Removing a secondary cancer may help control the cancer for longer. Or it may help reduce any symptoms it might be causing. Occasionally, it may be used to try to cure the cancer.

Types of surgery for kidney cancer

There are different ways a surgeon can operate on the kidney. Your surgeon will explain how they will do your operation and answer any questions you have. For kidney cancer surgery, you usually have a general anaesthetic.

Kidney cancer surgery is commonly done as keyhole surgery, but open surgery is sometimes needed.

Keyhole (laparoscopic) surgery

During keyhole surgery, the surgeon uses a laparoscope to see and work inside the tummy (abdomen). A laparoscope is a thin tube with a light and camera on the end. It sends video images to a monitor.

The surgeon starts by making 3 or 4 small cuts in the tummy. They then put the laparoscope through one of the small cuts in the skin. Your tummy will be inflated with gas to help the surgeon operate more easily.

During the operation, the surgeon puts the kidney they want to remove into a bag inside your body. At the end of the operation, they either make one of the cuts bigger, or they make an extra cut. This is so they can remove the bag with the kidney inside.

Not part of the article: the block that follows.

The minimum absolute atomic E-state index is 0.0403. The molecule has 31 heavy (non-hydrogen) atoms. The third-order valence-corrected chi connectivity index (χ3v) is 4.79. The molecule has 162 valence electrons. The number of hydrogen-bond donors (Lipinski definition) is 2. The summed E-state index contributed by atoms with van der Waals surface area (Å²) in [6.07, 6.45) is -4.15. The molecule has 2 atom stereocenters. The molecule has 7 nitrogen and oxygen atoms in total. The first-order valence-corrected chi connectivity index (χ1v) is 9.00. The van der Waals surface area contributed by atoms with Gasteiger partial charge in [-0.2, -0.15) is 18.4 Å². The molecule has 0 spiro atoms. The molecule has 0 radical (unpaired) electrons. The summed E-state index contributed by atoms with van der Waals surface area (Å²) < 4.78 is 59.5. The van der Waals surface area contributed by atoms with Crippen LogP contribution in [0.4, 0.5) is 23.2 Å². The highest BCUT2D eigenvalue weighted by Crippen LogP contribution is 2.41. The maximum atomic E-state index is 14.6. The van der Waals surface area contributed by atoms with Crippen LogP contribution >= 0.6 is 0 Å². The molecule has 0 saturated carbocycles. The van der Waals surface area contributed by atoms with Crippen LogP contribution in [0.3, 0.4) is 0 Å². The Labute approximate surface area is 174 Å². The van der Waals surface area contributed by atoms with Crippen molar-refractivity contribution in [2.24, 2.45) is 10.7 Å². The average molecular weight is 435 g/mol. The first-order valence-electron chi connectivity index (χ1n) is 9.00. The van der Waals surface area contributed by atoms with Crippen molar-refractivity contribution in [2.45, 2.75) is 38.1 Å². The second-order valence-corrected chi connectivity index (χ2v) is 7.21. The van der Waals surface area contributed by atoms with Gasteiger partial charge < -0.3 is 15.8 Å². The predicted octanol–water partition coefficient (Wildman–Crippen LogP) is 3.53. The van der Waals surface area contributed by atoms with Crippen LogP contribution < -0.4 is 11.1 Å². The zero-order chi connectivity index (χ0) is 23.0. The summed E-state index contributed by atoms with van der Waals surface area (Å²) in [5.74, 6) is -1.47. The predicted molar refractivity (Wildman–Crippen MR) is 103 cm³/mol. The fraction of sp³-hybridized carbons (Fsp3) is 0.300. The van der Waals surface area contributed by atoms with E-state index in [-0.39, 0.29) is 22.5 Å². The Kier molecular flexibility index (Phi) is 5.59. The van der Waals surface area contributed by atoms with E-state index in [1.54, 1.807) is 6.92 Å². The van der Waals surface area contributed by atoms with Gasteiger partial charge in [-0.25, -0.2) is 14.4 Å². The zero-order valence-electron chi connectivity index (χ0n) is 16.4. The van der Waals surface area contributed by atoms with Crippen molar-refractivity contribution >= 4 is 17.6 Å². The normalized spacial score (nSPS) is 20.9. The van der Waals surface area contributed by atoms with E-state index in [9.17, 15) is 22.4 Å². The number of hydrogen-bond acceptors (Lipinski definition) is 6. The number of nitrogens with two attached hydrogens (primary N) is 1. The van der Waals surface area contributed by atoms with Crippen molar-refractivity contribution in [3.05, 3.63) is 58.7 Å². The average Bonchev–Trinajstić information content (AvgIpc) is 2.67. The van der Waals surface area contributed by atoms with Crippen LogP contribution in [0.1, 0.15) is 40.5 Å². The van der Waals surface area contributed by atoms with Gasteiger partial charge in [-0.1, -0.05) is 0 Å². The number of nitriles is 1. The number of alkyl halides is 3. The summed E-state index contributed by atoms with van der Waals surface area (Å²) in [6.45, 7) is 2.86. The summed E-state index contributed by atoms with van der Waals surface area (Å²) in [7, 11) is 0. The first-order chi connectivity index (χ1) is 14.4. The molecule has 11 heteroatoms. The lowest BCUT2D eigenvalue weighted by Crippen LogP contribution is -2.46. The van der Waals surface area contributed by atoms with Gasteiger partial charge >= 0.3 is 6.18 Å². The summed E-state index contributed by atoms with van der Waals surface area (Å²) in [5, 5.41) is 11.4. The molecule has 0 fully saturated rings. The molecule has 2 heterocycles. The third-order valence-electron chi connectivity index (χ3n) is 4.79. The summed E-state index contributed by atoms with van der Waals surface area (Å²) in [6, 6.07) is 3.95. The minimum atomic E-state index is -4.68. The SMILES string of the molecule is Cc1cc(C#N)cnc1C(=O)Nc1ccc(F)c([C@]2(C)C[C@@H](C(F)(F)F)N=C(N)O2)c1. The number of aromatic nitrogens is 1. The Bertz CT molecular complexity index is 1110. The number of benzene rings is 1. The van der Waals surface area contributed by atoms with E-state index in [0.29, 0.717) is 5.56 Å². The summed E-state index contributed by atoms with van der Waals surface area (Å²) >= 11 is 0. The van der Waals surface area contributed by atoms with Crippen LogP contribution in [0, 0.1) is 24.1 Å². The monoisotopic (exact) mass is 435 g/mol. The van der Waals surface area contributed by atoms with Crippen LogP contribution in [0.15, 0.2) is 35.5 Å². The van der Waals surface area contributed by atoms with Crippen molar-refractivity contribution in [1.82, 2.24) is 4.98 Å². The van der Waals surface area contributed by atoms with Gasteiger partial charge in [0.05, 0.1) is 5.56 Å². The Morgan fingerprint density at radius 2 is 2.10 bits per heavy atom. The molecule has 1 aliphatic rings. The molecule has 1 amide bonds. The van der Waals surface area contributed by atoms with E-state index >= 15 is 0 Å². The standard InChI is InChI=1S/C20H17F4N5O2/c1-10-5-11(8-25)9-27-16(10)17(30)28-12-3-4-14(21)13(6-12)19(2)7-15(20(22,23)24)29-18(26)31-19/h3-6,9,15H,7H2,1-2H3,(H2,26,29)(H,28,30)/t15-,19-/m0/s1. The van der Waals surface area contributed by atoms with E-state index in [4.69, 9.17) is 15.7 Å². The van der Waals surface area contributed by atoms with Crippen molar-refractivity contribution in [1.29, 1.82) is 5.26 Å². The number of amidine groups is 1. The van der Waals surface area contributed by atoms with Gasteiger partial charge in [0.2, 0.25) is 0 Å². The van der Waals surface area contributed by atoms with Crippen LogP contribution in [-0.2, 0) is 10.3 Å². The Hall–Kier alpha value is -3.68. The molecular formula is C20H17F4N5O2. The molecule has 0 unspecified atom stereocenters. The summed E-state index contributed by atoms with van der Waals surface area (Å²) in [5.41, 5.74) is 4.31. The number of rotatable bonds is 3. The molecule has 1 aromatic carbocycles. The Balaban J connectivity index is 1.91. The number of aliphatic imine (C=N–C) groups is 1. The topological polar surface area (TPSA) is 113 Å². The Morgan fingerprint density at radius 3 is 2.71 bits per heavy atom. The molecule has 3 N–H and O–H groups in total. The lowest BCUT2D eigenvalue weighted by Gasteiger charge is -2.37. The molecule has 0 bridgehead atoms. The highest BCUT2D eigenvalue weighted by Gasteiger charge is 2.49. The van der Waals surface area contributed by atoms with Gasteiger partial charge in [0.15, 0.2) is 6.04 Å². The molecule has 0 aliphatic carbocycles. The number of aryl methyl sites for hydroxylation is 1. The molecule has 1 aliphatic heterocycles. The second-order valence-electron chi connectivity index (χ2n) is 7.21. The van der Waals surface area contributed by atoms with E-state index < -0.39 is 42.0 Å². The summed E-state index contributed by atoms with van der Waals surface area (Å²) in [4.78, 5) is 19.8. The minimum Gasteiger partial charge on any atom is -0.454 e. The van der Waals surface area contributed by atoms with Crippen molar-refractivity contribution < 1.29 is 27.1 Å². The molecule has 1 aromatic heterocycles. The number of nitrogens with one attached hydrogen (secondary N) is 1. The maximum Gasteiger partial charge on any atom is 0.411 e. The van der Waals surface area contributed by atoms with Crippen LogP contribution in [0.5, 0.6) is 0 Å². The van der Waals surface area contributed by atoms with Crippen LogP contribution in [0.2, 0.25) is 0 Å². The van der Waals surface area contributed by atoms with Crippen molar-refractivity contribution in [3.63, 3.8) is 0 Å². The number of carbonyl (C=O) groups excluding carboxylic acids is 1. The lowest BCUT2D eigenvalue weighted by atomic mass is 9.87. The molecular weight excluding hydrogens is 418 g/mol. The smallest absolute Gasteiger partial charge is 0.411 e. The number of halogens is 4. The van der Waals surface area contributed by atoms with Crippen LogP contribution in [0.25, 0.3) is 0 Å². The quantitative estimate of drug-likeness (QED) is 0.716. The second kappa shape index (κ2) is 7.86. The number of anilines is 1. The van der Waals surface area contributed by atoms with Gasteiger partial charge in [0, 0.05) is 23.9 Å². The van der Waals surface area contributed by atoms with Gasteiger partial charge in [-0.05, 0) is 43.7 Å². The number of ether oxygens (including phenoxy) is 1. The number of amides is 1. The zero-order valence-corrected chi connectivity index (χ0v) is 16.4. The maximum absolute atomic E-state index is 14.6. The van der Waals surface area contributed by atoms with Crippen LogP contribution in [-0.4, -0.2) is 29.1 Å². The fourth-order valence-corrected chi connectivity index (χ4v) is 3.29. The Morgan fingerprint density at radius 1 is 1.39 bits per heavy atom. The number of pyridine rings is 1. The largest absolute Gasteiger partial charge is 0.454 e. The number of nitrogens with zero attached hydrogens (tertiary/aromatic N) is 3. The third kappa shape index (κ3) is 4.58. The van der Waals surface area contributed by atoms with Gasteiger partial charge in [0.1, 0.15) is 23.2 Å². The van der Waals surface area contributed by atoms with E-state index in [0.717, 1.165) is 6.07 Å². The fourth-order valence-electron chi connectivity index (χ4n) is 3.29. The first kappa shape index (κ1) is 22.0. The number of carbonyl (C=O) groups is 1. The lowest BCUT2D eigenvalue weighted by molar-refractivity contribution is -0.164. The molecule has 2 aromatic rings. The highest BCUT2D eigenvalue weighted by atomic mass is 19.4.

The position of the cuts depends on who is having the surgery and how the surgeon does the operation. Your surgeon can talk to you about what to expect. Recovery from keyhole surgery is usually quicker than from open surgery. This is because the wounds are smaller.

Keyhole surgery scars
Image: Keyhole kidney surgery scars

Robot-assisted surgery

The surgeon may use a specialised machine to help with keyhole surgery. There are instruments attached to the machine, which the surgeon controls. This is called robot-assisted surgery. The robot makes it possible for the surgeon to move in a very precise way to do complicated keyhole surgery.

Open surgery

During open surgery, the surgeon makes one large cut (incision) just under the bottom rib or between the 2 bottom ribs. This cut can be up to 30cm long. After the operation, the surgeon stitches or staples the wound closed.

Open surgery scar

Image: Open surgery scar

Before your operation for kidney cancer

Before your operation, you will visit a pre-assessment clinic. You will be asked about your medical conditions and any medication you take.

You may have tests to check your general health. These can include:

We have more information about what might happen before surgery

Recovery after kidney cancer surgery

Your recovery after surgery will depend on the type of operation you have.

Possible complications of surgery for kidney cancer

The most common complications after surgery are:

  • a wound infection
  • bleeding
  • a chest infection
  • a blood clot.

The nurses will monitor you for these. Tell them straight away if you:

  • feel unwell
  • have any bleeding
  • notice swelling and redness in a limb (arm or leg).

You should also tell them if you have symptoms of an infection, such as a cough or a leaking wound.

You will be given a telephone number to call if you need advice when you get home.